This is the amount of money a salaried employee regularly earns before any additions or deductions are applied to their earnings. You can decide on your employees basic salary by benchmarking against the basic salaries of your competition and by determining how much cost the company is willing to bear to employ his services.
When it comes to Sri Lankan labour laws, you should make sure that you are paying your employees the government mandated minimum wage. This minimum wage depends on your industry. You can refer to the
Extraordinary Gazette No 1668_19 - 27 August 2010 for the minimum wage for each industry. There is also a recent amendment on the
National Minimum Wage Of Workers Act, No. 3 OF 2016 that came into force in 2021.
An allowance is an amount of money given or allotted usually at regular intervals for a specific purpose. For example, if your business requires your employee to travel to places you will pay him a travel allowance. There can be two types of allowances, namely fixed and variable allowances.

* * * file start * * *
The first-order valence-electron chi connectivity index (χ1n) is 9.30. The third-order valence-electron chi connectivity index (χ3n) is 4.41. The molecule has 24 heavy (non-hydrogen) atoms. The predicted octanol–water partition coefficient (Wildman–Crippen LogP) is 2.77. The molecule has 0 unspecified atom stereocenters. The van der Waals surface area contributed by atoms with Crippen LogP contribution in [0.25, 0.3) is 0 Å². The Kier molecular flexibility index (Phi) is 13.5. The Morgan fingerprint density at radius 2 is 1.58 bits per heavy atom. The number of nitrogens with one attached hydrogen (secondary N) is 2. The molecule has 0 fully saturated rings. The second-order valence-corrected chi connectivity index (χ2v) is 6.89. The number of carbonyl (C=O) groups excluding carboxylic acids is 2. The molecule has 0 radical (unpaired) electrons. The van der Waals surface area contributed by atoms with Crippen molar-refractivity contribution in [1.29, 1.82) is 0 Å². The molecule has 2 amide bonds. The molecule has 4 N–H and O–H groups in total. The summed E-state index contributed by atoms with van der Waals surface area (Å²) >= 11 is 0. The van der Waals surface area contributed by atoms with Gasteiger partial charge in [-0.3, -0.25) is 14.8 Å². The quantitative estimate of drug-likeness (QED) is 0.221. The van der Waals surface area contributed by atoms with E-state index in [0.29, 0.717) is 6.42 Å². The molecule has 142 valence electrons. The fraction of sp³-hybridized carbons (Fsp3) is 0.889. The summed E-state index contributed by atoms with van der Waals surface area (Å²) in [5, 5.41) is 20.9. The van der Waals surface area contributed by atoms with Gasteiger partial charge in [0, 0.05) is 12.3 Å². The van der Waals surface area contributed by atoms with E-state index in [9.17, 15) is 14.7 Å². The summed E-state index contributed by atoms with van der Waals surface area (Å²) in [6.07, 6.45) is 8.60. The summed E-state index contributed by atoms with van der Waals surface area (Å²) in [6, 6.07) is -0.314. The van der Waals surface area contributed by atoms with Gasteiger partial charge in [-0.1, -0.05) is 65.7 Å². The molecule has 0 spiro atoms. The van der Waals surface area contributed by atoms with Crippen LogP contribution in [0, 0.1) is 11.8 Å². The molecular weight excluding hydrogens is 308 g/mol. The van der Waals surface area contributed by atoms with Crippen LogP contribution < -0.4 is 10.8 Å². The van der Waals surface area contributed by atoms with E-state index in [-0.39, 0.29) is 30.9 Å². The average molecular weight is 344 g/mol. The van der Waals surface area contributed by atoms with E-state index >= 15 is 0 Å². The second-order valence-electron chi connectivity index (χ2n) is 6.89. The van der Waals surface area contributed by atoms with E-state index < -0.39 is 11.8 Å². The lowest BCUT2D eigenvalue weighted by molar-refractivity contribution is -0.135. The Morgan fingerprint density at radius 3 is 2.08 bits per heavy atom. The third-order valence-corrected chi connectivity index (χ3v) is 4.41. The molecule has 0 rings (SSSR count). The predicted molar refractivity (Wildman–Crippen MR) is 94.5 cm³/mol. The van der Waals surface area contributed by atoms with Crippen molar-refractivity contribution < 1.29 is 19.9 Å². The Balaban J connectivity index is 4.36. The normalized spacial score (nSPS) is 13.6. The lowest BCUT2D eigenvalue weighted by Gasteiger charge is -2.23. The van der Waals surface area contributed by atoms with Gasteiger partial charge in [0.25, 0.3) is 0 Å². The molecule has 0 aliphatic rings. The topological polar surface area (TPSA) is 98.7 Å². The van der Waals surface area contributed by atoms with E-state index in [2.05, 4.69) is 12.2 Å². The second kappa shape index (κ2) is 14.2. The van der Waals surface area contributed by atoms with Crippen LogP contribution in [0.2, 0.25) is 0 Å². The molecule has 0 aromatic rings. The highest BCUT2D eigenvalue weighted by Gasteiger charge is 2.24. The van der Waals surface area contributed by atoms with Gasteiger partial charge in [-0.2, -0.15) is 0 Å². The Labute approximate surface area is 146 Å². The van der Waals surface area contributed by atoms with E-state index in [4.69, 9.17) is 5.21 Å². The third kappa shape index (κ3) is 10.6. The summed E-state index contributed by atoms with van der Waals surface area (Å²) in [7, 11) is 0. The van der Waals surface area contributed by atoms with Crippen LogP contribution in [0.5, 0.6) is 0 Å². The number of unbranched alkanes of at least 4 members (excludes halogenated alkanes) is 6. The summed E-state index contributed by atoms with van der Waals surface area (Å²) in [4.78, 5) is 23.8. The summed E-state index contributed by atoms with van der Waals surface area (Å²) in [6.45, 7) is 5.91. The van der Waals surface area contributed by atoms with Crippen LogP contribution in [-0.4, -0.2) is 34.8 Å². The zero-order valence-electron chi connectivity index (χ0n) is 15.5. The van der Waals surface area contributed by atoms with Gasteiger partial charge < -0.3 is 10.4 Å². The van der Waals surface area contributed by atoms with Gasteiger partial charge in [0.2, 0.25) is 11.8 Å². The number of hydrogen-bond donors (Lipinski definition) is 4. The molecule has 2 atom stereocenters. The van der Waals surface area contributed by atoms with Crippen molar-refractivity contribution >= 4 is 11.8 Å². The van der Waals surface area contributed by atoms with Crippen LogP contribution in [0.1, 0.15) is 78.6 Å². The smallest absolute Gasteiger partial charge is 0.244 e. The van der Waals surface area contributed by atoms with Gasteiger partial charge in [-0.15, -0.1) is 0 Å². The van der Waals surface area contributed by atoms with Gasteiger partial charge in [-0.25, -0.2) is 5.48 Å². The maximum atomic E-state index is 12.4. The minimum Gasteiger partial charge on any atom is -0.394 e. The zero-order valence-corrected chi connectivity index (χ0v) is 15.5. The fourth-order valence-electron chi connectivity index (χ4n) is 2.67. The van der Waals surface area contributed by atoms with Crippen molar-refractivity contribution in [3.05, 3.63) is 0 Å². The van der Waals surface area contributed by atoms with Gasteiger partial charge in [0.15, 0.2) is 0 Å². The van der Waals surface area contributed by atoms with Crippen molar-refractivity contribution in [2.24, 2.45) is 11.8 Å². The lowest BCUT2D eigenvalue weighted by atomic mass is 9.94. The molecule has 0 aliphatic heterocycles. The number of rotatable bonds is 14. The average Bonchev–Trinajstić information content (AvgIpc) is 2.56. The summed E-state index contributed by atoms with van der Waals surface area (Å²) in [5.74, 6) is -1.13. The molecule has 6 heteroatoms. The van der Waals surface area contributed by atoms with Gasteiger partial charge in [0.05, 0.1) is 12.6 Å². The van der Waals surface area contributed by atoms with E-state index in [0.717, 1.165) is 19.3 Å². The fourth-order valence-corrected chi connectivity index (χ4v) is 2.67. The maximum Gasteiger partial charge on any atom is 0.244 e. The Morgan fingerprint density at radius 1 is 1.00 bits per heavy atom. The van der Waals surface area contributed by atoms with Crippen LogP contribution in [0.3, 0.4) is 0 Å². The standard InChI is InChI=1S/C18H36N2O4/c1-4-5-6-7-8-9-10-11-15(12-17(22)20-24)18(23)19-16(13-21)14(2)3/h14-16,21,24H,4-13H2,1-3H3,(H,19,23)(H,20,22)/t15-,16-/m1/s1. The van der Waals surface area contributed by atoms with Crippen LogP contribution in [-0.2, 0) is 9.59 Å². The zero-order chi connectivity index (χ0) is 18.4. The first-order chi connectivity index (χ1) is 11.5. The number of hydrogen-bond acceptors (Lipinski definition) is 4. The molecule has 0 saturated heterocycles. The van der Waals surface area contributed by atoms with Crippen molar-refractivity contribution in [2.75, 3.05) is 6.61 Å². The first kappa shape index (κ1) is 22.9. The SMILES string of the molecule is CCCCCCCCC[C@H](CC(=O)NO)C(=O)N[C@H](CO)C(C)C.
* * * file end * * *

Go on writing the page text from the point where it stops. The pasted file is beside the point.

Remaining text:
- Fixed allowances as the name suggests do not change each month, it will be pre defined and allotted to the employee on a monthly basis. For example, a mobile allowance could be a fixed one for a sales person.
- Varied allowances are the ones that change each month according to the usage. For example, an employee in charge of product deliveries might receive a travel allowance based on the mileage he traveled.
Apart from the basic salary and allowances, the employment contract of your employees will most likely specify the following salary items.
A bonus is a sum of money added to a person’s wages as a reward for good performance and it is typically calculated as a percentage of the employee’s salary. Bonus amounts may also differ depending on seniority, whereas a bonus percentage might grow each year an employee remains with the company, for example. High level executives might receive large bonuses, sometimes a third or even half of their salary.